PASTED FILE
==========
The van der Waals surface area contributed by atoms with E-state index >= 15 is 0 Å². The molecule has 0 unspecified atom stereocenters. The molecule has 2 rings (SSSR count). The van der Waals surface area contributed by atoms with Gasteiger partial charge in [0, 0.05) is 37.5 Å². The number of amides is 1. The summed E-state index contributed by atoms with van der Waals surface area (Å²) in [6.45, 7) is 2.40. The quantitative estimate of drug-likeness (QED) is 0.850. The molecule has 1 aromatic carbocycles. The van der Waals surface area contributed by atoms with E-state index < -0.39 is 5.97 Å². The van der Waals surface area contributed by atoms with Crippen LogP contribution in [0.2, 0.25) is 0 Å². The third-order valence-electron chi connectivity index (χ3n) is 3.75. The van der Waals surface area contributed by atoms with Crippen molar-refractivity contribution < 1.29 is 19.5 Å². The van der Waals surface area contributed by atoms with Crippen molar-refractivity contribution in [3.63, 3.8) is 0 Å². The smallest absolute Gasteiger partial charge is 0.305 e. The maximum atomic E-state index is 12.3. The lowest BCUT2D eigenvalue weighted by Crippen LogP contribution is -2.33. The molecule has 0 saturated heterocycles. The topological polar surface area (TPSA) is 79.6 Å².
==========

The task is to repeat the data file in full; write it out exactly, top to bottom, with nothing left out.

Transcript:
The van der Waals surface area contributed by atoms with E-state index >= 15 is 0 Å². The molecule has 0 unspecified atom stereocenters. The molecule has 2 rings (SSSR count). The van der Waals surface area contributed by atoms with Gasteiger partial charge in [0, 0.05) is 37.5 Å². The number of amides is 1. The summed E-state index contributed by atoms with van der Waals surface area (Å²) in [6.45, 7) is 2.40. The quantitative estimate of drug-likeness (QED) is 0.850. The molecule has 1 aromatic carbocycles. The van der Waals surface area contributed by atoms with E-state index < -0.39 is 5.97 Å². The van der Waals surface area contributed by atoms with Crippen LogP contribution in [0.2, 0.25) is 0 Å². The third-order valence-electron chi connectivity index (χ3n) is 3.75. The van der Waals surface area contributed by atoms with Crippen molar-refractivity contribution < 1.29 is 19.5 Å². The van der Waals surface area contributed by atoms with Crippen molar-refractivity contribution in [3.63, 3.8) is 0 Å². The smallest absolute Gasteiger partial charge is 0.305 e. The maximum atomic E-state index is 12.3. The lowest BCUT2D eigenvalue weighted by Crippen LogP contribution is -2.33. The molecule has 0 saturated heterocycles. The topological polar surface area (TPSA) is 79.6 Å².